As he had written about the concept of his theatrical troupe that he had entitled Lo Zoo, ‘metaphorically, Lo Zoo (The Zoo) signified the state of prison in which man the animal finds himself today when he realized his vital needs for creative expansion. The need to start out from an exhibition hall to go out into the open and set down his own creations is still a metaphor and an exercise at the same time in liberating human needs. The superstructures exist, and how, but an artist doesn’t try to attack them, he simply tries to free himself from them. The task is very delicate. One can’t go at it heavy-handedly and run the risk of losing the essential, losing the space for poetry. Be more artistic in your politics and more political in your art. But don’t get me wrong again, I’m not talking about party politics, guerrilla warfare, power or protest. I’m talking about politics in the deep sense, that is, one of the economy of relations between human needs and the things that condition them.’ (Michelangelo Pistoletto, ‘The Minus Man’, quoted in Michelangelo Pistoletto, From One to Many 1956-1974 exh. cat. Rome, 2011, p. 344)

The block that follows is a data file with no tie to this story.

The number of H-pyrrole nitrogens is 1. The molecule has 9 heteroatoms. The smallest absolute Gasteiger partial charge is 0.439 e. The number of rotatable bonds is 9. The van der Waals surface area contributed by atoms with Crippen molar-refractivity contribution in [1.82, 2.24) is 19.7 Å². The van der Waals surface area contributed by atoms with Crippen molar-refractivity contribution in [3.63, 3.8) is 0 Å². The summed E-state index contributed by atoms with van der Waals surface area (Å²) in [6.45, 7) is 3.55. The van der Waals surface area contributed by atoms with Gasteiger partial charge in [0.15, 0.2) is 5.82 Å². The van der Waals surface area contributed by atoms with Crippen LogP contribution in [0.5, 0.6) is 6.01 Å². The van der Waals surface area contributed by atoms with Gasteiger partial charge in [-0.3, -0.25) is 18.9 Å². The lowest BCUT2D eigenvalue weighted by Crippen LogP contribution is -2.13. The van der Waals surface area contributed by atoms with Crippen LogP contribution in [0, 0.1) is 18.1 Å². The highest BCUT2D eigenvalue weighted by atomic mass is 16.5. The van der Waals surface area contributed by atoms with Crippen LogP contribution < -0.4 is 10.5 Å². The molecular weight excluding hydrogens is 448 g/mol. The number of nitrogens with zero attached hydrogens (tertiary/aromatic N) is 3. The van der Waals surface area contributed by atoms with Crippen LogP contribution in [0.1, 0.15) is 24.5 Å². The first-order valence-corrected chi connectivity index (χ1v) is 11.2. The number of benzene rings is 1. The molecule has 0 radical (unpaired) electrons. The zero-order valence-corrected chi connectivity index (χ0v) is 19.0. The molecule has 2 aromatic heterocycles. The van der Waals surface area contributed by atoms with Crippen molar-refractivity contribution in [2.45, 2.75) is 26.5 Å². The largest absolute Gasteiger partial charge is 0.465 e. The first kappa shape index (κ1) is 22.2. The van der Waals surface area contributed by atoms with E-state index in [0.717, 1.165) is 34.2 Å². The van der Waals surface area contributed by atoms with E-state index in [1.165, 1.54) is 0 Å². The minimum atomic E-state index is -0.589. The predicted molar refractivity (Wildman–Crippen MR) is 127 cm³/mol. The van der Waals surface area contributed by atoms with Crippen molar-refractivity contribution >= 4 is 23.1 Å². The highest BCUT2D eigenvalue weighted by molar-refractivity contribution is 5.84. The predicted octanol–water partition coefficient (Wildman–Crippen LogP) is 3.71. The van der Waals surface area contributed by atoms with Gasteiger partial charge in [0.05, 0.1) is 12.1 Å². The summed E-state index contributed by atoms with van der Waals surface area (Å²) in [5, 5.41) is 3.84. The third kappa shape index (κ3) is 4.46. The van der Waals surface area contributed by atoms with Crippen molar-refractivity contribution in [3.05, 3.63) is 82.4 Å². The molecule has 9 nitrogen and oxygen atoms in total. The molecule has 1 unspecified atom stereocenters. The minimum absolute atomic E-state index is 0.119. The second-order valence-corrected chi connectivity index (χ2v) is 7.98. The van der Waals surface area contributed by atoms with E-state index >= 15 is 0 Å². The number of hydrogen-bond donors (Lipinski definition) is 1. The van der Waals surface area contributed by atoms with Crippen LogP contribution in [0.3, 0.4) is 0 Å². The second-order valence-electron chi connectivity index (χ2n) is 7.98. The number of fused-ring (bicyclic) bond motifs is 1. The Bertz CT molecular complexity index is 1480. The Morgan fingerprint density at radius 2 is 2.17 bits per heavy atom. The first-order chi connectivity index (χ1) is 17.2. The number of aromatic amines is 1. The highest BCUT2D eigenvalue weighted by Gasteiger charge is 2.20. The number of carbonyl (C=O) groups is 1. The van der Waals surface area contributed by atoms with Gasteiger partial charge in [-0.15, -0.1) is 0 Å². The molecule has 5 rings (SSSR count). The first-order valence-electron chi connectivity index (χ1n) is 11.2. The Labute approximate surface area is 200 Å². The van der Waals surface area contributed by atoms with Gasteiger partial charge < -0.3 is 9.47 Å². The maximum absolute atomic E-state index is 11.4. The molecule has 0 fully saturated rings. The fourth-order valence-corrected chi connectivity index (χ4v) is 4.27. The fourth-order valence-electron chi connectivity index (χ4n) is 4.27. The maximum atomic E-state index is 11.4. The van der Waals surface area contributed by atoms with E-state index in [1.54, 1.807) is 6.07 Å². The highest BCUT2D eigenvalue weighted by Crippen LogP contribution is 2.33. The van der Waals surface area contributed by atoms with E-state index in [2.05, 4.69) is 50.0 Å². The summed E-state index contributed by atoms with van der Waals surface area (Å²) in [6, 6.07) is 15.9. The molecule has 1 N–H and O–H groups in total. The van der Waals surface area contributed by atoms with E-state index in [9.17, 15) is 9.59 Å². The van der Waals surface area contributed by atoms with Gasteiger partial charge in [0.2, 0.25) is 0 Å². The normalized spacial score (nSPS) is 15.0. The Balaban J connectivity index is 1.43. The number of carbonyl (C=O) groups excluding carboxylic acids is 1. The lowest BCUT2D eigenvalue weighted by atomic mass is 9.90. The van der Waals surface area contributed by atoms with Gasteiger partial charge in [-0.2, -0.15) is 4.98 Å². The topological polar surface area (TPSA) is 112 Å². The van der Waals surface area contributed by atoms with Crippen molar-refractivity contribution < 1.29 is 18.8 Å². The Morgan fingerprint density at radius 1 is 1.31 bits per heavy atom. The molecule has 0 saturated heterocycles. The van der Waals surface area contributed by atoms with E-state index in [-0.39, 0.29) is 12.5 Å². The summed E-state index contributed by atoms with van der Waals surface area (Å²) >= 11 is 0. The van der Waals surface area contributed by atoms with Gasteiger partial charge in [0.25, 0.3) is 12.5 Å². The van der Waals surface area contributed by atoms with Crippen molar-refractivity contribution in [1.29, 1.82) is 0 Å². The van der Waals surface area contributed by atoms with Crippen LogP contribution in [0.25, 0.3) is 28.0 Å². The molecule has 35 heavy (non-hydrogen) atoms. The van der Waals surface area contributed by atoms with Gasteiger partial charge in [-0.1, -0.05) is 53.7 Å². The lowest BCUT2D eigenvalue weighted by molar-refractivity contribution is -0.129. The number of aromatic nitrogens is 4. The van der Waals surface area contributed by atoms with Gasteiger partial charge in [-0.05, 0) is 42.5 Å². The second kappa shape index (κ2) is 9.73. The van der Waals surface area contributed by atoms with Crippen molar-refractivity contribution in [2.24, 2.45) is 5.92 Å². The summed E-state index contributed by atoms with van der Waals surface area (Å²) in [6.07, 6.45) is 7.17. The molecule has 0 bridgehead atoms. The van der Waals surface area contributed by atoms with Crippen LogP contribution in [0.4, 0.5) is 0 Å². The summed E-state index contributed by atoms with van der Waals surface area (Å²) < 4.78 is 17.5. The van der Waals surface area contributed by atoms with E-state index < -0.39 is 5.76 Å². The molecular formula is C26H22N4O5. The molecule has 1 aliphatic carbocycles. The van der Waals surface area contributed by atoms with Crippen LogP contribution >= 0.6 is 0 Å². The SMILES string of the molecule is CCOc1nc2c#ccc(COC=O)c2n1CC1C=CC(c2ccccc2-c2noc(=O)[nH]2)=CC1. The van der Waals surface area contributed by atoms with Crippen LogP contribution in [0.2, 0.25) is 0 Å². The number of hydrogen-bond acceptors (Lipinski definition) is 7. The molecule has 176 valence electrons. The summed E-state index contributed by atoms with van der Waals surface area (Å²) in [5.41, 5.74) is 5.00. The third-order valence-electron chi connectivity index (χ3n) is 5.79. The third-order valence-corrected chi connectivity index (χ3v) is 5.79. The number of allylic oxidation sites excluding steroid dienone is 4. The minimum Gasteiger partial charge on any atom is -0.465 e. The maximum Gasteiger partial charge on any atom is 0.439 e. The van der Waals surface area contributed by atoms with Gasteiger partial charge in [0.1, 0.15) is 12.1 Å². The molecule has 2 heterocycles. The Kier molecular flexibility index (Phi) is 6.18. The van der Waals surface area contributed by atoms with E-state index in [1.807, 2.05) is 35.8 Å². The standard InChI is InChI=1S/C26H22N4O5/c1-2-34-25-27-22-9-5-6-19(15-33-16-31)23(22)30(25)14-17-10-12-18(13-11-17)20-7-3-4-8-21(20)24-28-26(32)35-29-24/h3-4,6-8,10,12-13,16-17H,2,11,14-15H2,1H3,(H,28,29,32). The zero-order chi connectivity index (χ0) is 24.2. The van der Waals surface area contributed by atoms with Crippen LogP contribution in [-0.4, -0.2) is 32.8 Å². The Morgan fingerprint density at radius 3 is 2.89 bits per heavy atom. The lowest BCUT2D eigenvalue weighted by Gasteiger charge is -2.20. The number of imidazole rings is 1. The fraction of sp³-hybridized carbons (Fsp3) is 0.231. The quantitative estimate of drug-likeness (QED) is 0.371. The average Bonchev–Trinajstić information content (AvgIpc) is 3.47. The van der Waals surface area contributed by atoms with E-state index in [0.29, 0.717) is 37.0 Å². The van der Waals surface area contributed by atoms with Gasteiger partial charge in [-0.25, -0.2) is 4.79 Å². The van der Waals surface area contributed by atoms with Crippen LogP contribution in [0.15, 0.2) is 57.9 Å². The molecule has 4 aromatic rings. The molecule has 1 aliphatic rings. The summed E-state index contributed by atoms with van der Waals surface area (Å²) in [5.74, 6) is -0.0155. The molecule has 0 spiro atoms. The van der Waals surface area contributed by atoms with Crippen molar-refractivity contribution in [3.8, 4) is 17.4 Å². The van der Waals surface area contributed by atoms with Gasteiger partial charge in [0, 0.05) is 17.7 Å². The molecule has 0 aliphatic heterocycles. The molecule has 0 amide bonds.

In Pappagallo nello zoo Pistoletto uses the combination of a parrot - a bird that both mimics and parodies man’s speech - and the presence of the viewer themselves within the work to ask similar questions about the relationship between convention and freedom of action. In his use of a parrot in this and in other works of this period Pistoletto may also have been referencing, consciously or unconsciously, the work of Jannis Kounellis who had famously used a live parrot in one of his first installations in 1967 and also appended cages containing live birds along the edges of one of his large fabric paintings. This move - Kounellis’s first move into using real, live objects as an extension of what he always insisted was his painterly practice - represented an expansion of the conventions of painting out into the real, living world of the viewer. Pappagallo nello zoo translates this same move into the realm of the mirror-paintings, for as Robert Lumley has written of Pistoletto’s use of caged imagery in his mirror paintings, ‘the real prison for Pistoletto, however, exists in the mind and in how we understand and interact with ourselves and other people. The mirroring surface is significant for him because it offers us the possibility of seeing ourselves, seeing others with us, and seeing ourselves reflected in the eyes of others in a chain of interactions that escapes our control. Retrospectively, it can be described as a visualisation of the relational art practices developed avant la lettre in the theatre practice of The Zoo. The art object has ceased to be an unchanging object of contemplation and the spectator has become an actor or participant in the work.’ (Robert Lumley ‘Michelangelo Pistoletto: Stepping Sideways, Changing Direction’ in Pistoletto Politico exh. cat. London, 2013, p.15) Pappagallo nello zoo presents the viewer with a metaphorical image of this ‘prison of the mind’. Whether the open, living real space that enters the mirror through its reflected surface offers any freedom from this arena of confinement is, however, deliberately left open to question.